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You are here: The Britz-McKibbin Laboratory > Publications > Elements and omega-3 fatty acids in fishes along a large, dammed river

Jenni Velichka, Karen Kidd, Kelly Munkittrick, Meera Shanmuganathan, Philip Britz-McKibbin, and Allen Curry (2023)

Elements and omega-3 fatty acids in fishes along a large, dammed river

Environmental Pollution, 336:122375.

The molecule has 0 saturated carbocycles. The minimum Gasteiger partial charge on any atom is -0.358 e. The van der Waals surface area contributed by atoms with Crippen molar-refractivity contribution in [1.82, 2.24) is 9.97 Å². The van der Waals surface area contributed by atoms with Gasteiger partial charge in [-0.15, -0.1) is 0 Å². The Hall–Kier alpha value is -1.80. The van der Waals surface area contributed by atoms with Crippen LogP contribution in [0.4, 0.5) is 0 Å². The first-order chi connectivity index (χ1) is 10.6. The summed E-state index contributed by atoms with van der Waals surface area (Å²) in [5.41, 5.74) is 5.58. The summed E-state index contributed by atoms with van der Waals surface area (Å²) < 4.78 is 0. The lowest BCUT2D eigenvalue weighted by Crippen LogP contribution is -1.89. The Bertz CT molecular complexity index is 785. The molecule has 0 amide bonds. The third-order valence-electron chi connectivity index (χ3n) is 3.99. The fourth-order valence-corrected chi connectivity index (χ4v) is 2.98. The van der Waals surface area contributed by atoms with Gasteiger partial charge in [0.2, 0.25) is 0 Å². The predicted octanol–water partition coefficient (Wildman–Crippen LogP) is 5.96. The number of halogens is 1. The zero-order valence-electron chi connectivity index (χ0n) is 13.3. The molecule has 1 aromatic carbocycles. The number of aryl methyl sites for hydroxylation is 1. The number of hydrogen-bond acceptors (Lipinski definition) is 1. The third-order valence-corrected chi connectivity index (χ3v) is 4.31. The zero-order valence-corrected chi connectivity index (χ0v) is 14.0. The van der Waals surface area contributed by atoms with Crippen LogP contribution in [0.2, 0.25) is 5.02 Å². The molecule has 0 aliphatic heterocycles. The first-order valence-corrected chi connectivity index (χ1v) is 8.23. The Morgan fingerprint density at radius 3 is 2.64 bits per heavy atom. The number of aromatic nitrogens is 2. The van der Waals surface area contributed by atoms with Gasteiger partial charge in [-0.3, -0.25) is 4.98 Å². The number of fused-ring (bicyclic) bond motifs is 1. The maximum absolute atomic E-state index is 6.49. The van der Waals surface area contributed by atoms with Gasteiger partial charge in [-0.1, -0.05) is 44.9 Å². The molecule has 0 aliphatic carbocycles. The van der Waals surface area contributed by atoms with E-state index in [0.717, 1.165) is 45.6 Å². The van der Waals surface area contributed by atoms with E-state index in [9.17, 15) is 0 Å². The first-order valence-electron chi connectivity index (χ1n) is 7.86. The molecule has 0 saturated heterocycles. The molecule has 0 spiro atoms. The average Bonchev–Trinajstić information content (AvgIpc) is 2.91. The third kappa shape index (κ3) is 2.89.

Damming of a river can trap and elevate levels of sediment-bound elements and alter food web dynamics in created reservoirs. It follows that dams may alter how elements and other nutrients, like the beneficial omega-3 fatty acids (n-3 FAs) eicosapentaenoic acid (EPA) and docosahexaenoic acid (DHA), are accumulated in fish and thus the chemical composition of species above and below this barrier to migration. This study examined the spatial and species differences in contaminants and nutrients in fish from the Wolastoq | Saint John River (New Brunswick, Canada) in association with a large hydroelectric dam (Mactaquac Generating Station; MQGS), a river which supports both recreational fisheries and subsistence fishing by Indigenous communities. In 2020 and 2021, Smallmouth Bass, Yellow Perch, American Eel, and Striped Bass were collected from locations upstream (reservoir and river) and downstream of the MQGS and analyzed for mercury (Hg) and 30 other trace elements, n-3 FAs, δ15N, and δ13C. Fish from the reservoir were highest in the beneficial elements P, S, and K, while fish from upstream of the reservoir had lower levels of toxic elements, including Hg. The dam appeared to alter food web dynamics, as fish from the reservoir and immediately downstream of the dam had higher δ15N and reservoir fish were depleted in δ13C. DHA and Hg were positively corelated with δ15N, and EPA in Smallmouth Bass was higher in sites where fish had higher δ13C. Overall, this study suggests that the dam altered food web dynamics and the uptake of contaminants and nutrients by fish, and that location and species are important factors when examining the risks and benefits of consuming wild fish from a system impacted by a large dam.

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